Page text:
Local couple spreading awareness of COPD
They haven't let the fact that they both live with with chronic obstructive pulmonary disease (COPD) — a disease which narrows the airways and limits the flow of oxygen — stop them.
Cunningham, who said she developed COPD through the combination of a genetic predisposition and a smoking habit in her youth, has been on oxygen for the past 18 years.
When she travels, she wears an oxygen canister on her hip, and has to arrange to pick up new canisters along the route.
In contrast, Eyre's COPD is much less severe. He was only diagnosed with the condition two years ago.
While their past travels have been vacations, this year their annual trek has a more serious purpose.
On what has been dubbed the 2012 COPD Lungevity Tour, Cunningham and Eyre will criss-cross Ontario on their motorcycle from mid-August to mid-September.
They'll make stops in 15 cities to speak with local groups about the importance of early COPD diagnosis. Cunningham said they also want to inspire others with COPD to live life to the fullest.
“Lots of times when people are diagnosed, they're so far advanced that it's difficult,” she said.
“Bruce and I talked about it, and we really want to get the message out to the people that it doesn't have to be that long. If you have shortness of breath, you need to go and see your physician. Early diagnosis is the answer.”
The Lungevity tour is presented by the Ontario Lung Association and sponsored by Medigas and Boehringer Ingleheim.
“Brenda and Bruce have been volunteering as Ontario Lung Association COPD ambassadors for quite some time now,” George Habib, president and CEO of the Ontario Lung Association, said in an email statement.
“Their efforts continue to help increase awareness about COPD and the importance of early diagnosis. We are thrilled they have taken on the 2012 Lungevity tour as they drive their messages of hope and inspiration into communities across the province.”
Habib encourages all current and former smokers over the age of 40 who show respiratory symptoms such as shortness of breath to get a breathing test known as a spirometry test.
“With early diagnosis and treatment, COPD can be managed so patients can breathe easier,” he said.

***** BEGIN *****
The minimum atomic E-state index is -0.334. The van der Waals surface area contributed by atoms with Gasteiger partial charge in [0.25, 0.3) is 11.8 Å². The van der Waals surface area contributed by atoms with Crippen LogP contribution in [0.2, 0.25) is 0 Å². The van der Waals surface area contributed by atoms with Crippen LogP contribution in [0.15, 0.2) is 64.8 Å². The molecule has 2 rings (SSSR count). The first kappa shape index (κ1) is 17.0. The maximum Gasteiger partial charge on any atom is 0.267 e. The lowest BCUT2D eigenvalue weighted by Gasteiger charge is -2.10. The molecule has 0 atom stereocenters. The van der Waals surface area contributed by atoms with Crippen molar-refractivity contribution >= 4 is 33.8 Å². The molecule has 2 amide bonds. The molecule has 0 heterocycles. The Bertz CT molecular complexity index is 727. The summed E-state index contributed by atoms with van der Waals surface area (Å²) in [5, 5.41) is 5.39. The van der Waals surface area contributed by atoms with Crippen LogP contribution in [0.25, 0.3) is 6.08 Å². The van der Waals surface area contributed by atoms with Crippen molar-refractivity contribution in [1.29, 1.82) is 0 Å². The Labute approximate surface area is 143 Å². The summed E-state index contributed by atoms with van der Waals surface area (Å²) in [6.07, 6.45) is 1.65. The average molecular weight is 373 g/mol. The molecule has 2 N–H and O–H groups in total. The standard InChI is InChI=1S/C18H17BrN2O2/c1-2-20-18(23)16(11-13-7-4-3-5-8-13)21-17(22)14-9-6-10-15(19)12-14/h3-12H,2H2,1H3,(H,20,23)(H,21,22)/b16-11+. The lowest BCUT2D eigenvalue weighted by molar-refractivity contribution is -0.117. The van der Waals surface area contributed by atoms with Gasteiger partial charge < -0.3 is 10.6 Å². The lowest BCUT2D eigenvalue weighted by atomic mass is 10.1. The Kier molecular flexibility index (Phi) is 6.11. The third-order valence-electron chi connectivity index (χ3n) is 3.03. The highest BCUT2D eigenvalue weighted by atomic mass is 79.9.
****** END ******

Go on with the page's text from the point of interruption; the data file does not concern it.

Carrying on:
“That’s why it’s so important that people who may be at risk of developing COPD are made aware and encouraged to ask their health-care provider about a spirometry test.”
The Lungevity tour will make a stop in Greater Sudbury Aug. 27.
The city's Lung Disease Support Group is hosting an event at the Quality Inn starting at 9:30 a.m.
Participants are invited to learn more about living with lung disease from Cunningham, Eyre and other support group members, as well as a representative from the Ontario Lung Association.
Cunningham admits to being a bit anxious about the tour.
“I think the anxiety is in saying the right things at the right times. It's not so much the ride, because we know we can do it.”
The couple's travels would never have happened if Cunningham hadn't found the courage to ride behind Eyre on the motorcycle in the first place. She was initially so scared she was shaking.
“By the end of the block, I realized it's the best thing in the world,” she said. “It's a place where I have freedom, and I know Bruce feels the same way. As long as we're on the bike, we're normal — well, not quite normal, because I have to have an oxygen tank strapped to my hip.
“But I can do things on the bike, and I see things that I never, ever dreamt I could do.”
To register for the Lungevity tour event in Sudbury, phone 705-524-9864 or email firstname.lastname@example.org. For more information about the Lung Disease Support Group, visit www.ldsg.ca.